We could all use a little trip these days, so this week, Cologne-based architectural photographer Annika Feuss is taking us on a visual vacation to Villa Extramuros. Extramuros is a Villa-Hotel in Arraiolos, Portugal, and Annika shows off its gorgeous graphic shape, tranquil interior, fruit trees, and relaxing air, just perfectly!
This series speaks to the power of spec projects, and the great images you can make when you slow down and take your time. Even though Annika took these seven whole years ago, they’ve aged marvelously and don’t look out of place in her current (and incredible) body of work.
Annika introduces us to the project by telling “I took the pictures of Villa Extramuros 7 years ago. I had started my own business as an architecture photographer 3 years earlier and wanted to photograph the villa as a free project. The hotel is in Portugal and everything there is really magical. There is nice music is playing everywhere, it smells amazing, and the furnishings are perfect down to the last detail — so it is the perfect place to relax and take beautiful photos. I was there for three days in total. When taking these kinds of photographs — especially in the last few moments of twilight — you don’t have that much time. That’s why it’s great if you don’t have to do everything in one day.”
I love the angle Annika uses to show the length of the villa’s common area. Her perspective gives us a look into the separate nooks, telling us a bit about the villa’s design for privacy. I appreciate the long shadows and beautiful light flooding in from the massive windows to denote the time of day and give some visual interest.
Outside on the rooftop, we are met with a labyrinth of walls and shapes. The subtle shadows help relay the rectilinear shapes of the walls and give a great 3D appearance in this 2D medium. I love the layers in the foreground and how the greenery adds a bit of zen color and organic shape to contrast the rigid and hard feeling of the architecture.
“With such a beautiful place and limited time, you have to decide what to photograph and then take your time for those special places” Annika shares. “The villa had already been published a few times before my stay there — so it was important to find my own pictures and not be influenced beforehand. Since it was already November, I was a bit worried about whether the sun would be shining. This is a place that you absolutely need sun for. Fortunately, my worry was unfounded and the sun did not let me down!”
Annika’s favorite photograph from this shoot is one that reads as a bit of an abstract. “The sky alone could look almost cheesy,” she says. “But, in combination with the graphic facade it creates the perfect contrast.” I agree — and what is created is a gorgeous representation of the villa’s form and the subtle textures that make it up.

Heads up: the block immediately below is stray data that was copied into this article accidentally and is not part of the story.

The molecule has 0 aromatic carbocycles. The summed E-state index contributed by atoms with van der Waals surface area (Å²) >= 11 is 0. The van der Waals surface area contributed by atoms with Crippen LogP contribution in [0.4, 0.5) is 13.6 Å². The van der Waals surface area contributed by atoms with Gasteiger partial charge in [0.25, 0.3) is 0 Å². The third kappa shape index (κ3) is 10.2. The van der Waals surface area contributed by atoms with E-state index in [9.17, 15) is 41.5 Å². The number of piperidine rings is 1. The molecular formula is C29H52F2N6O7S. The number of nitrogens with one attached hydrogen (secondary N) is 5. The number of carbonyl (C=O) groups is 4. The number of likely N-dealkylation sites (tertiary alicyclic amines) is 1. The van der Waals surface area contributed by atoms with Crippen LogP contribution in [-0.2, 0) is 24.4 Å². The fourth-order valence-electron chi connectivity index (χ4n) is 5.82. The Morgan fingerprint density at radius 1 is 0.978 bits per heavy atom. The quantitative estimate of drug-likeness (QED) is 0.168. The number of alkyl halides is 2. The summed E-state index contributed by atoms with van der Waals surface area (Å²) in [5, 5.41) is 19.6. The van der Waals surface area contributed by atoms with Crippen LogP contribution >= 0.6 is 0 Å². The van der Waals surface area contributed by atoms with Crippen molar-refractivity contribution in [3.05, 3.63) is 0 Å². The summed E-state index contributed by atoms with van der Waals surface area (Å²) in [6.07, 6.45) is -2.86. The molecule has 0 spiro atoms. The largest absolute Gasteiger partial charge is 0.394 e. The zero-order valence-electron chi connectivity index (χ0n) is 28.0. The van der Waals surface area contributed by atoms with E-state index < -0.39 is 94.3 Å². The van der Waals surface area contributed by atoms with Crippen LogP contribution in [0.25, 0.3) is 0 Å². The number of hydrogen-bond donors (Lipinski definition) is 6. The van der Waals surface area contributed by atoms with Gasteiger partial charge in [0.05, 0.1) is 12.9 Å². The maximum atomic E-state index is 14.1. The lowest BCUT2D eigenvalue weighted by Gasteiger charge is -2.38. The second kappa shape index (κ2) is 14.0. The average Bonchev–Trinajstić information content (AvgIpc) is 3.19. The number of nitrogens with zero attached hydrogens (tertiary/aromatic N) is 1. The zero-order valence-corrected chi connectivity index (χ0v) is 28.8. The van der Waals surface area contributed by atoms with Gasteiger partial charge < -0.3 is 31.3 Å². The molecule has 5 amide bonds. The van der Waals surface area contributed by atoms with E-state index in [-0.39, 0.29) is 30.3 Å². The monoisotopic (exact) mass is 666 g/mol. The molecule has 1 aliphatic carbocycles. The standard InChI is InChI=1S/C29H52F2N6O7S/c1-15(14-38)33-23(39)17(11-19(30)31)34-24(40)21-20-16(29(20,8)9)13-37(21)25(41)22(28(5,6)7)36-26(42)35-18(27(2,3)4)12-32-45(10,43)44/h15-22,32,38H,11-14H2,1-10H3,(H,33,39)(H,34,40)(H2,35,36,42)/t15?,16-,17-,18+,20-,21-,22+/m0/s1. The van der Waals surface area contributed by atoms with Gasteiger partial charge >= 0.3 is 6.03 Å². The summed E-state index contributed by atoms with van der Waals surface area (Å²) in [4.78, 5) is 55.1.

“With the villa, the owners have created a place that makes it easy for an architectural photographer to take beautiful pictures. The architecture is very graphic and offers a great contrast to the wild landscape. The cutouts in the facade, in turn, allow great views of the surrounding hilly landscape,” she states. “I took the pictures in November, which means the sun is never that high in the sky and the sunsets still have a slightly nicer, colder light in winter than in summer. I especially like the time very shortly after the sun has set — you still have enough daylight but no hard shadows and the sky gets these beautiful color gradients.”
That leads to my personal favorite photograph from the series, which embodies everything that Annika mentioned. The graphic shape of the villa and its cutout drive our eyes to the dreamy sunset over the mountains and the town beyond. The pale blues and oranges give enough color without feeling too ‘Disney.’ The deep green and the black table and chairs contrast beautifully with the rest of the scene. We are given a great sense of place, and this seating area looks so serene and inviting!
Lending us a look into her process, Annika shares “An important technique that I was learning at the time and that was important for this project is stitching. I took several pictures with a tilt/shift lens and then stitched the pictures together in Photoshop. This allowed me to show more in the picture without having to use a lens that is even wider.”
We’ll end this Project of the Week with this shapely beauty! Again, Annika’s careful perspective and camera height allow us to see the way the cutout wraps around the building, and she shows off that little sliver of sky that draws our attention to the top of the villa. The blue sky contrasts beautifully with the white facade and warm glowing lights. It’s perfect color theory that creates a harmonious scene — one that’s perfect for this ideal vacation get-away.
Many, many thanks to Annika Feuss for sharing this project and her experience with us here at APA!
If you have a project you’d like to be considered for Project of the Week, you can submit it here.